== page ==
# Question Video: Using the Probability Density Function of a Continuous Random Variable to Find Probabilities Mathematics

Let π be a continuous random variable with probability density function π(π₯) = (1/8) (6π₯ β 7) if 2 β€ π₯ β€ 3 and π(π₯) = 0, otherwise. Find π(2 β€ π β€ 2.5).

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### Video Transcript

Let π be a continuous random variable with probability density function π of π₯ equals one-eighth multiplied by six π₯ minus seven if π₯ is between two and three inclusively or zero otherwise. Find the probability that π is between two and 2.5.

A continuous random variable is characterized by its probability density function. That is a nonnegative function whose area under the curve is one, and that represents the probability of the whole sample space. So, we often use integration when weβre finding a probability from a probability density function of a continuous random variable. This probability density function has been given to us as a formula. So, we can use an integral to find the probability that weβre looking for. That is the probability of π being between two and 2.5 is the integral between two and 2.5 of π of π₯ with respect to π₯.

Over the interval that weβre looking at between two and 2.5, π of π₯ is equal to one-eighth multiplied by six π₯ minus seven because we were told in the question that this is π of π₯ when π₯ is between two and three. So, weβre going to find the integral between two and 2.5 of one-eighth multiplied by six π₯ minus seven with respect to π₯. Letβs begin this question by bringing one-eighth to the front of the integral. So, we now have one-eighth multiplied by the integral between two and 2.5 of six π₯ minus seven with respect to π₯. We can now use the usual rules of integration to integrate six π₯ minus seven.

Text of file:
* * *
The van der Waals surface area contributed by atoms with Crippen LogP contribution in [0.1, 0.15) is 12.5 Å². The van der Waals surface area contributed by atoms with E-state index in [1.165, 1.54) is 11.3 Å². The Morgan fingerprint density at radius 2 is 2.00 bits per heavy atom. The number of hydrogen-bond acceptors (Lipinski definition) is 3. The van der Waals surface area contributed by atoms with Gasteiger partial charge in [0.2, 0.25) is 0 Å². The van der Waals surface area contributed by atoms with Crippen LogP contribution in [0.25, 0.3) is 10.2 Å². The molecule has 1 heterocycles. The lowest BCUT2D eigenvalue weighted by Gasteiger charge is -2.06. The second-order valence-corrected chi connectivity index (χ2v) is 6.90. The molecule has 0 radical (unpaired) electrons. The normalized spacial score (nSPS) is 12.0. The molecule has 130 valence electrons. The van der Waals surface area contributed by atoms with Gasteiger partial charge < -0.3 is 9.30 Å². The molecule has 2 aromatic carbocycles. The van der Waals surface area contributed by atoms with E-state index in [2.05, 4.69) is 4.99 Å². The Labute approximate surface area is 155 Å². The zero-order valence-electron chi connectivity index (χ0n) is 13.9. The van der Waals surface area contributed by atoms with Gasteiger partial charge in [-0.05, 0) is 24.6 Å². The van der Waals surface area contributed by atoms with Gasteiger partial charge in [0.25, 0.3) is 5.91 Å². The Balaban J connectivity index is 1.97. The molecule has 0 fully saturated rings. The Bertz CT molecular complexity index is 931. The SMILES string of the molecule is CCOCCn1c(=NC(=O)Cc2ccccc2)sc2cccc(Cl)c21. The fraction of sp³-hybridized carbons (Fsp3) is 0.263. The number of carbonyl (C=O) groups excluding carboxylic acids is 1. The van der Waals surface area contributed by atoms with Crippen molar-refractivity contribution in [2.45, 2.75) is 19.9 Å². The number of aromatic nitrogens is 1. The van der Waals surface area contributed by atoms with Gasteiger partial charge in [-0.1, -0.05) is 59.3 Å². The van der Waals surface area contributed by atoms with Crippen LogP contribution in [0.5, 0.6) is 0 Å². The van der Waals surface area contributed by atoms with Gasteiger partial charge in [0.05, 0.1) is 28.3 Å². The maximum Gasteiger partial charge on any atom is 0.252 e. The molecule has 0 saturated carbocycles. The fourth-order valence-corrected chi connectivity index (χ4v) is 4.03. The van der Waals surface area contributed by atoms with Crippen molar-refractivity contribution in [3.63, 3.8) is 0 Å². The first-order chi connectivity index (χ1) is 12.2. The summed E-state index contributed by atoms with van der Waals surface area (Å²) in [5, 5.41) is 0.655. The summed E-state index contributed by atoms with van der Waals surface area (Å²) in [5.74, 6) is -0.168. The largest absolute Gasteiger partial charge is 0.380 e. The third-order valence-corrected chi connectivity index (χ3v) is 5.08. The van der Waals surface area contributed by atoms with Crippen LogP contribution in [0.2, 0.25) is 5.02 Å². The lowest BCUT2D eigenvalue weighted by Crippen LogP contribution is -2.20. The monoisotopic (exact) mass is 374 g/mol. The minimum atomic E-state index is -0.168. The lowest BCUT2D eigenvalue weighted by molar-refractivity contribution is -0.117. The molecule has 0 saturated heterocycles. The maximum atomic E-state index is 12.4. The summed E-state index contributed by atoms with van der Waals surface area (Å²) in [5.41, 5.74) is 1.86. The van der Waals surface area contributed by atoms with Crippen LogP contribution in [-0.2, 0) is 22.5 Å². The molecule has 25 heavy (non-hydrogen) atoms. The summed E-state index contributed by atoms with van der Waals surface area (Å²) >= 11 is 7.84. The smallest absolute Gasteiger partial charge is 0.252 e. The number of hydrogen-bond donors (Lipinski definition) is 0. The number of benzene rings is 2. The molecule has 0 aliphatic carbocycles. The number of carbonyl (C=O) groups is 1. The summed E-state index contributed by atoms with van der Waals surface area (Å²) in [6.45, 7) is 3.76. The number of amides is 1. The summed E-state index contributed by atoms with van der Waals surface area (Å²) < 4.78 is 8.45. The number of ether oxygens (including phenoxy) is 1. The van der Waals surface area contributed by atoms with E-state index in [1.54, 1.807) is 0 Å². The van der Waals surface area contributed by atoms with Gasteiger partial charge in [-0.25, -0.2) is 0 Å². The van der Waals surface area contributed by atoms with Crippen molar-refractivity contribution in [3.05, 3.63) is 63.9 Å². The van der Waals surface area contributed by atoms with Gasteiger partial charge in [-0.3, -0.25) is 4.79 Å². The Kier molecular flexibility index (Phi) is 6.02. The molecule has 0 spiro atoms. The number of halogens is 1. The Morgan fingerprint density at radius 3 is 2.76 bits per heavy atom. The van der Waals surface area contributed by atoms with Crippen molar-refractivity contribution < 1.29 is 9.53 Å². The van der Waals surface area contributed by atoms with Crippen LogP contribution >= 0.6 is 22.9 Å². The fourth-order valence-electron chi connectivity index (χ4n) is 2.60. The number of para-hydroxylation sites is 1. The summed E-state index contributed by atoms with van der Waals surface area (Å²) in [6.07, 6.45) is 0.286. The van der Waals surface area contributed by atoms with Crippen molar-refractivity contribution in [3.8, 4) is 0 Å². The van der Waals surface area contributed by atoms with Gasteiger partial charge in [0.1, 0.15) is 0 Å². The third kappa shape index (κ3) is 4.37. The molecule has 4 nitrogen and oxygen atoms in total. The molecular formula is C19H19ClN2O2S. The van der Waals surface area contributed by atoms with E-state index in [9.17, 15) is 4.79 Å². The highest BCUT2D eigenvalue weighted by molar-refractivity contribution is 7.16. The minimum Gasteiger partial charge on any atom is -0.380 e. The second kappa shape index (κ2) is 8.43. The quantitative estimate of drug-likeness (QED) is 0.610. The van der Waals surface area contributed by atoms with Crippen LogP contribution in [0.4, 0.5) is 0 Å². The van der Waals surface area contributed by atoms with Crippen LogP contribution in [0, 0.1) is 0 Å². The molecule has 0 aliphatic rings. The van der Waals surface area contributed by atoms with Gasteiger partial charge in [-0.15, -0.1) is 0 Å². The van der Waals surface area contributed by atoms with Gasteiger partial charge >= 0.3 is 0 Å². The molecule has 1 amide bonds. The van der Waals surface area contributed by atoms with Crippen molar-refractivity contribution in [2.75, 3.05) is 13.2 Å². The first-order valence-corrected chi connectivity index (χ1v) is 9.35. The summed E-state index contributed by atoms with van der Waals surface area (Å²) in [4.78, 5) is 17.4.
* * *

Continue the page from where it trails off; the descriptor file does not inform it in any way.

We know that to integrate a function of π₯, we can add one to the power and divide by the new power. And we do this term by term. So, six π₯ integrates to six π₯ squared over two, but thatβs just the same as three π₯ squared. And negative seven is a constant, so that integrates to negative seven π₯. Okay, so weβre nearly there. We just need to apply our limits of integration. We do this by firstly substituting in our upper limit of integration, which is 2.5. And then we subtract our integral with the lower limit substituted, and thatβs two.

So, now, we just need to simplify. 2.5 squared is 25 over four. So, when we multiply that by three, we get 75 over four. And seven multiplied by 2.5 is 35 over two. Notice that Iβm keeping everything in fraction form here. Three multiplied by two squared is three multiplied by four. So, thatβs 12. And seven multiplied by two gives us 14.

Okay, to simplify the first bracket, letβs rewrite 35 over two as something over four. Thatβs going to be 70 over four. So, simplifying what weβve got, 75 over four minus 70 over four is five over four. So, we have one-eighth multiplied by five over four. And then subtract this bracket, which is 12 minus 14. So, thatβs negative two. As negative two is the same as negative eight over four, we have one-eighth multiplied by five over four minus negative eight over four. But when we subtract a negative, we can just add instead. This is one-eighth multiplied by 13 over four. And multiplying the numerators and the denominators gives us 13 over 32.

So thatβs our final answer. The probability of π being between two and 2.5 inclusively is 13 over 32.